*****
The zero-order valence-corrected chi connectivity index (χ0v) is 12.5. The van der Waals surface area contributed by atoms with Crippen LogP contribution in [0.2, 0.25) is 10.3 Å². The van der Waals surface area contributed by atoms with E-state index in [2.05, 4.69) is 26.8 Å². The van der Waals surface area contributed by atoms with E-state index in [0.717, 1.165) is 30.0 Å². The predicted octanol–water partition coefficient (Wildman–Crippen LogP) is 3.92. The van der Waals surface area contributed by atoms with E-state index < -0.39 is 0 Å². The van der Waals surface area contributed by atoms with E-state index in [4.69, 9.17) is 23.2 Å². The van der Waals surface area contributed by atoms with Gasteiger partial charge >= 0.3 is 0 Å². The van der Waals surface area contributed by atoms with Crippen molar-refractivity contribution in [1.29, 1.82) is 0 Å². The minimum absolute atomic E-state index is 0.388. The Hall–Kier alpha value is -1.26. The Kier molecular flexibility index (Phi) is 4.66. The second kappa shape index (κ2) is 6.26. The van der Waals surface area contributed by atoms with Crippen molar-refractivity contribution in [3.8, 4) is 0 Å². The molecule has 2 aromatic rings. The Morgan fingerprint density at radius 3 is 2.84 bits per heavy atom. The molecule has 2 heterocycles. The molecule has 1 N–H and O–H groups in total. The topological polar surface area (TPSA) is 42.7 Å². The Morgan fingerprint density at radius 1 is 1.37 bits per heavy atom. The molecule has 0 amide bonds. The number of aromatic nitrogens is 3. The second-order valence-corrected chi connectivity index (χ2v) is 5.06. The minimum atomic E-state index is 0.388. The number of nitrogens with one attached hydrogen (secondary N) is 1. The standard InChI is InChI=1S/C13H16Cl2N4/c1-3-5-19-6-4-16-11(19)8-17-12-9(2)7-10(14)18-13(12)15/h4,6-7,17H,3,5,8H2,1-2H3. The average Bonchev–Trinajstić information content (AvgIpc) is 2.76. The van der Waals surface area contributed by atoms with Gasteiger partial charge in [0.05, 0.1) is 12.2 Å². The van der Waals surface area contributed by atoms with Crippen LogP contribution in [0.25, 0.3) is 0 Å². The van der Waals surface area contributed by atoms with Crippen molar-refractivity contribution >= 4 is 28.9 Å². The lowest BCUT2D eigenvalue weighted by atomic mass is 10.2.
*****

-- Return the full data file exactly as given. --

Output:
The zero-order valence-corrected chi connectivity index (χ0v) is 12.5. The van der Waals surface area contributed by atoms with Crippen LogP contribution in [0.2, 0.25) is 10.3 Å². The van der Waals surface area contributed by atoms with E-state index in [2.05, 4.69) is 26.8 Å². The van der Waals surface area contributed by atoms with E-state index in [0.717, 1.165) is 30.0 Å². The predicted octanol–water partition coefficient (Wildman–Crippen LogP) is 3.92. The van der Waals surface area contributed by atoms with E-state index < -0.39 is 0 Å². The van der Waals surface area contributed by atoms with E-state index in [4.69, 9.17) is 23.2 Å². The van der Waals surface area contributed by atoms with Gasteiger partial charge >= 0.3 is 0 Å². The van der Waals surface area contributed by atoms with Crippen molar-refractivity contribution in [1.29, 1.82) is 0 Å². The minimum absolute atomic E-state index is 0.388. The Hall–Kier alpha value is -1.26. The Kier molecular flexibility index (Phi) is 4.66. The second kappa shape index (κ2) is 6.26. The van der Waals surface area contributed by atoms with Crippen molar-refractivity contribution in [3.8, 4) is 0 Å². The molecule has 2 aromatic rings. The Morgan fingerprint density at radius 3 is 2.84 bits per heavy atom. The molecule has 2 heterocycles. The molecule has 1 N–H and O–H groups in total. The topological polar surface area (TPSA) is 42.7 Å². The Morgan fingerprint density at radius 1 is 1.37 bits per heavy atom. The molecule has 0 amide bonds. The number of aromatic nitrogens is 3. The second-order valence-corrected chi connectivity index (χ2v) is 5.06. The minimum atomic E-state index is 0.388. The number of nitrogens with one attached hydrogen (secondary N) is 1. The standard InChI is InChI=1S/C13H16Cl2N4/c1-3-5-19-6-4-16-11(19)8-17-12-9(2)7-10(14)18-13(12)15/h4,6-7,17H,3,5,8H2,1-2H3. The average Bonchev–Trinajstić information content (AvgIpc) is 2.76. The van der Waals surface area contributed by atoms with Gasteiger partial charge in [0.05, 0.1) is 12.2 Å². The van der Waals surface area contributed by atoms with Crippen LogP contribution in [0.25, 0.3) is 0 Å². The van der Waals surface area contributed by atoms with Crippen molar-refractivity contribution >= 4 is 28.9 Å². The lowest BCUT2D eigenvalue weighted by atomic mass is 10.2.